• Cunningham, M. D. and Vigen, M. P. (2002). Death Row Inmate Characteristics, Adjustment, and Confinement: A Critical Review of the Literature. Behavioral Sciences and the Law, 20, 191–210 (click here to view).

[note: Italics are direct quotes. Underline is emphasis added by the blogmaster]


This article reviews and summarizes research on death row inmates. The contributions and weaknesses of death row demographic data, clinical studies, and research based on institutional records are critiqued. Our analysis shows that death row inmates are overwhelmingly male and disproportionately Southern. Racial representation remains controversial. Frequently death row inmates are intellectually limited and academically deficient. Histories of significant neurological insult are common, as are developmental histories of trauma, family disruption, and substance abuse. Rates of psychological disorder among death row inmates are high, with conditions of confinement appearing to precipitate or aggravate these disorders. Contrary to expectation, the extant research indicates that the majority of death row inmates do not exhibit violence in prison even in more open institutional settings. These findings have implications for forensic mental health sentencing evaluations, competent attorney representation, provision of mental health services, racial disparity in death sentences, death row security and confinement policies, and moral culpability considerations. Future research directions on death row populations are suggested.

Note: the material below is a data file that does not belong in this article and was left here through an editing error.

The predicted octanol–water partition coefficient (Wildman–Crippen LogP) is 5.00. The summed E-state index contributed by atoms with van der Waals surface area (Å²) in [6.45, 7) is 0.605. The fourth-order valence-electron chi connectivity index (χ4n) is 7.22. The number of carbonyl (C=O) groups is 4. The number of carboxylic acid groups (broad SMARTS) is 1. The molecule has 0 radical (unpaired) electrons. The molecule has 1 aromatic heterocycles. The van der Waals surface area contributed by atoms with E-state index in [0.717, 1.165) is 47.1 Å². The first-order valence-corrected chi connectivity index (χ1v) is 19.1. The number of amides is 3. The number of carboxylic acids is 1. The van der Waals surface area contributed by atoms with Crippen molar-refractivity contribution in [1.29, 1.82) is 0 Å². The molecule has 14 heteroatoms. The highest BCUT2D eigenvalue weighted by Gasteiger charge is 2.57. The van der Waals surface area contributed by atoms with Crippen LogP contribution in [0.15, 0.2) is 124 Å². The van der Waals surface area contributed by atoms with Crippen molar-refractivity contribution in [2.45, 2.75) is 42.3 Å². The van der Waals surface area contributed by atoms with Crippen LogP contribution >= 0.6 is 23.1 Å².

According to Cunningham and Vigen (hereafter referred to as the "authors"), the research "literature on death row inmates has not been comprehensively summarized and reviewed. This article attempts to fill that void by reviewing the extant literature on the characteristics of death row inmates, their adjustment to prison, and their conditions of confinement."

The scope of coverage of this review article is impossible to summarize in a single blog post. More importantly, the focus of this blog is on the mental retardation/intellectual competence characteristics of this population. As thus, this post will only summarize the information in this survey article related to this focus. Other topics discussed (methodological review of prior research; woman, race, psychological disorders, neurological disorders, drug use, etc. issues) will not be covered (readers can view the original article for this information)

According to the authors: